Figure 3: Molecular structures of some native and sulfated ligands. The structures were drawn in ChemDraw Ultra 8.0, all the hydroxyl (– OH) groups in the parent compounds were substituted by sulfate (– OSO3 −) groups to generate the corresponding polysulfated molecules

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Figure 4: Binding affi nity and polar contacts of native and sulfated quercetin and diosmin with antithrombin. Binding affi nity and polar contacts of native and sulfated quercetin (a, b) and diosmin (c, d) with antithrombin. Images of ligand and antithrombin (1E05 I chain) bound complexes were prepared in PyMOL program and polar contacts between them were noted down. The structures were drawn in ChemDraw Ultra8.0. All the hydroxyl groups in each parent are substituted by a sulfate group (OSO3−) to generate the Corresponding polysulfated ligands

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Docking

Autodock was used to evaluate ligand binding energies over the conformational search space by Lamarckian genetic algorithm with long run using maximum evaluations over a population of 150 individuals. Default docking parameters were used (population size of 150 individuals, maximum number of energy evaluations 25,000,000, maximum number of generations 27,000, elitism (the number of top individuals that are guaranteed to survive into the next generation) of 1, mutation rate of 0.02 and a crossover rate of 0.8). In the output log file, we have considered the minimum energy conformation state of each ligand showing binding affinity in kcal/mol. Root mean square deviation (RMSD) values were calculated relative to the best mode and used only movable heavy atoms. Images of ligand and antithrombin (1E05 I chain) bound complexes were prepared using PyMOL program [36] and polar contacts between them were noted down.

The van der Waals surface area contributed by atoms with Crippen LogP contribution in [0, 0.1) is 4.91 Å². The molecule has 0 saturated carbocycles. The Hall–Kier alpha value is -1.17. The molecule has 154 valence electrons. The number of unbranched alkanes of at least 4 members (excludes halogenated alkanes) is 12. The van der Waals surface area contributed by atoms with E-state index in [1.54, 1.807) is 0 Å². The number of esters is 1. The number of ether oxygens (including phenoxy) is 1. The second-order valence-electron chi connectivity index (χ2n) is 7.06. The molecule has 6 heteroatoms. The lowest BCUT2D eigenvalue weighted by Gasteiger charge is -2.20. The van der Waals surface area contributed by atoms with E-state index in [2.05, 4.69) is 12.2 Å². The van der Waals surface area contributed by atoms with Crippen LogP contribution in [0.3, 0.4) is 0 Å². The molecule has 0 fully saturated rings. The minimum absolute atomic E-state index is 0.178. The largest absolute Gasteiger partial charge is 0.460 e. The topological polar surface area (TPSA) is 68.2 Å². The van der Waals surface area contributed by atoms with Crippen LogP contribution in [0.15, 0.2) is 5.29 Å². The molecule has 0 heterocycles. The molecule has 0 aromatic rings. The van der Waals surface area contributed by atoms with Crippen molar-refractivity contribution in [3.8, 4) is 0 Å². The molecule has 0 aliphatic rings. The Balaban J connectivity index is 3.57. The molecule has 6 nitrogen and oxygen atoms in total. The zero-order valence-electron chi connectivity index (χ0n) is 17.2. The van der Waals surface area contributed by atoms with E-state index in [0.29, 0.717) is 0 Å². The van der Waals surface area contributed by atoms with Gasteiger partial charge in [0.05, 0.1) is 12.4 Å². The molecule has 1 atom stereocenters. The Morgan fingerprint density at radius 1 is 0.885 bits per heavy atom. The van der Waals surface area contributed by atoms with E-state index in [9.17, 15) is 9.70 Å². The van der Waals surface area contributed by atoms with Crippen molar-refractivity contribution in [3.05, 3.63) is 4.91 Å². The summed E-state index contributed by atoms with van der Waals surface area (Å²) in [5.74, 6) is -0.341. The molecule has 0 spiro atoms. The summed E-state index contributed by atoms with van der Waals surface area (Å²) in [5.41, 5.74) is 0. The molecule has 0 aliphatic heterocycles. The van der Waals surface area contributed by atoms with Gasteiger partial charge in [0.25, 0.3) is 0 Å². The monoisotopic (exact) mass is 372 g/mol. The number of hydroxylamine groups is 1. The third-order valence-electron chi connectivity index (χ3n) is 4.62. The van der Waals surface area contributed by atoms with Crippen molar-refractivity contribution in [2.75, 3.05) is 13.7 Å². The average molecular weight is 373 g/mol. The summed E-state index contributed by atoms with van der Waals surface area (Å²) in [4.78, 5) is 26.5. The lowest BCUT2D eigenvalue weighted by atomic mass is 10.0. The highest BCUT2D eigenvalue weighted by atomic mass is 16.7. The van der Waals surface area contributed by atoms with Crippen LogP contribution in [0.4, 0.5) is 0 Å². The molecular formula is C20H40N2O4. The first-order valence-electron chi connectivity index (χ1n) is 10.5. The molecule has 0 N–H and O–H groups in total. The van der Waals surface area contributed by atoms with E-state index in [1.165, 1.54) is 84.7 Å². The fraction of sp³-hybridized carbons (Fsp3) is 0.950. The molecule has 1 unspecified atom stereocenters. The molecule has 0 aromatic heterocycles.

Results Top


Flavonoids, xanthones, dihydroxybenzofurans (DHP) and tetrahydoisoquinoline were sulfated at specific location to target antithrombin to compare their binding energies and specific interactions with their corresponding non-sulfated molecules. The interactions computed using Autodock have shown that blind docking can easily distinguish between the changes in specificity due to sulfation.